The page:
The most important feature of the Mukteswar Temple is the torana, or the arched gateway, dating back to about 900 CE and showing the influence of Buddhist architecture.[7] The arched gateway has thick pillars that have strings of beads and other ornaments carved on statues of smiling women in languorous repose. The porch is a walled chamber with a low, massive roof and internal pillars. The combination of vertical and horizontal lines is skillfully arranged so as to give dignity of buildings of moderate height. This early astylar form of the temple is best illustrated in this temple.[8] The gateway has sculptures that range from elaborate scrolls to pleasant female forms and figures of monkeys and peacocks.[9] The front and back of the arch are similar in design.[10]

Vimana[edit]

The Vimana is square in plan and is built in a raised platform with pilasters in each facade. The shikara is small compared to other temples; it has four Natarajas on and four kirthimukhas on the four faces. The top portion of the shikara has the kalasa.[3] The shikara is 10.5 metres (34 ft) tall, with every inch sculpted with decorative patterns, architectural patterns and sculpted figures. A new form of decoration called bho, possibly developed here, became a prominent feature in later Odishan temples. It is a highly ornate chaitya window crowned by masked demon head and dwarf figures.[6]

Sanctum[edit]

The sanctum is sculpted with beautiful damsels exhibiting feminine charms entwined with nagas and naginis. The sanctum is cubical from the inside with offset walls in the outside.[6]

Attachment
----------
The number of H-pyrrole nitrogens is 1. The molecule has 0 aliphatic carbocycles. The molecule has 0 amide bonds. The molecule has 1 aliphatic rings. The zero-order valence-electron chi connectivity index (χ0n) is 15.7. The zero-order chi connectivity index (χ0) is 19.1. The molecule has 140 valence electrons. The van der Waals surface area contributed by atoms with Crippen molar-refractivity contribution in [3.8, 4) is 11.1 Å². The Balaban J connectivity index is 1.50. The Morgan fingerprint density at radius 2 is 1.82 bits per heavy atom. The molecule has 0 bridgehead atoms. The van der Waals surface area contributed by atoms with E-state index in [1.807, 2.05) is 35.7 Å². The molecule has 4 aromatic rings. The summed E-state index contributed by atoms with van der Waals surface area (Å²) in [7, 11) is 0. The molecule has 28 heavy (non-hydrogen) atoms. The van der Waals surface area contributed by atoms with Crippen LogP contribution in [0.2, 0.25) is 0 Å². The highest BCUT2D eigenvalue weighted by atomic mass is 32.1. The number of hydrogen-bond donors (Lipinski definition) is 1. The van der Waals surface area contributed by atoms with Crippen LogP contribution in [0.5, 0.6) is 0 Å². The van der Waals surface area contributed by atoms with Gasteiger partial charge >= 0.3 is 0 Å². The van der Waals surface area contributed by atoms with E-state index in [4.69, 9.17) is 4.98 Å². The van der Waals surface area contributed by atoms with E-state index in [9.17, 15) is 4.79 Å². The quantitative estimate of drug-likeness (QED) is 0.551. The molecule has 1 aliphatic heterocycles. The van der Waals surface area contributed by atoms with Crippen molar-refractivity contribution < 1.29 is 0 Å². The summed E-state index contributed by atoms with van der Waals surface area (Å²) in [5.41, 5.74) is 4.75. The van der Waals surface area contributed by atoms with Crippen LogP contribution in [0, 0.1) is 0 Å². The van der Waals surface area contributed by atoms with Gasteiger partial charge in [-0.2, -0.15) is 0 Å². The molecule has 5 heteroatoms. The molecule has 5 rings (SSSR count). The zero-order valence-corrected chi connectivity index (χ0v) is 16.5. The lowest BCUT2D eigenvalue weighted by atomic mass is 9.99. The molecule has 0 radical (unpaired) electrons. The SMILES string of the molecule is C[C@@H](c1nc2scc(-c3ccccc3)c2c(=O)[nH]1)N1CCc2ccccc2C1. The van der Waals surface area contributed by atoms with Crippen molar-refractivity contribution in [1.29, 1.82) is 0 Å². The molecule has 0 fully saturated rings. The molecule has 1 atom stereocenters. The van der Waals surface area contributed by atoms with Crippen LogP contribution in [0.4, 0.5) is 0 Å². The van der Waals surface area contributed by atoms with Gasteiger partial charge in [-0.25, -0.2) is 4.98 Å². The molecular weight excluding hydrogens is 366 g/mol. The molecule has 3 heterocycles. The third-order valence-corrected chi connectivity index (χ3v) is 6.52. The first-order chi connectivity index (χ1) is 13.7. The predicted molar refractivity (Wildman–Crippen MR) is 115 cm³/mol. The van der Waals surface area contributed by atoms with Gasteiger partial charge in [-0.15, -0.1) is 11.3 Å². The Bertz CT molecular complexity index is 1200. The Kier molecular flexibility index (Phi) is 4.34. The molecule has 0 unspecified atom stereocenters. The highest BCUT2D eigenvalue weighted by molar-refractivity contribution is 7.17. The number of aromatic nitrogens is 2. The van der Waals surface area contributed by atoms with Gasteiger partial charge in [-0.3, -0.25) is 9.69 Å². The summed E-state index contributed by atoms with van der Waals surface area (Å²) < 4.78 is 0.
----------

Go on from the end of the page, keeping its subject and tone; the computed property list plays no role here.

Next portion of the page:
Jagamohana[edit]

This distinctive 10th-century temple is one of the smallest and compact temples. The jagamohana is 35 m (115 ft) tall.[9] It is decorated with intricate carvings by the Vishwakarma Moharana sculptors. The temple is regarded as a gem of Nagara architecture of Kalinga architecture.[11] Except for the rectangular plan of its jaganmohana, it is the earliest example of what may be termed proper Odisha temple type; a vimana with a curvelinear spire and a jaganmohana with a stepped pyramidal roof.[12] The temple's red sandstone is covered with exquisite carvings of lean sadhus or holy men and voluptuous women encrusted with jewels. The images of Ganga and Yamuna are carved next to Chanda and Prachanda. The torana is present in front of the jagamohana. The figure of Lakulisa, seated in bhumispara-mudra and holding a lakuta is present on the lintel of the jagamohana. The figures of Gajalakshmi, Rahu and Ketu are also sculpted in the structure.[3] A small extension from the side roof of the jagamohana has the image of a lion sitting on its hind legs. The exterior walls of the structure are decorated with pilasters with nagas and naginis.[6]

Others[edit]

The doorway to the inner sanctum houses the image of Ketu with three hooded snakes, commonly regarded as the ninth planet in the Hindu mythology.[9] There is a tank in the eastern side of the temple and a well in the southwestern corner. A dip in the well is believed to cure infertility in women. There are other shrines within the temple coomplex with lingam inside, which were used as offering shrines.[9] The doorway of the temple is orante.[10] The temple is enclosed by a low compound wall that follows the contours of the temple. The temple has sculptures both inside and outside the structure. The compound walls leaves a very small passage separating the shrine.[6]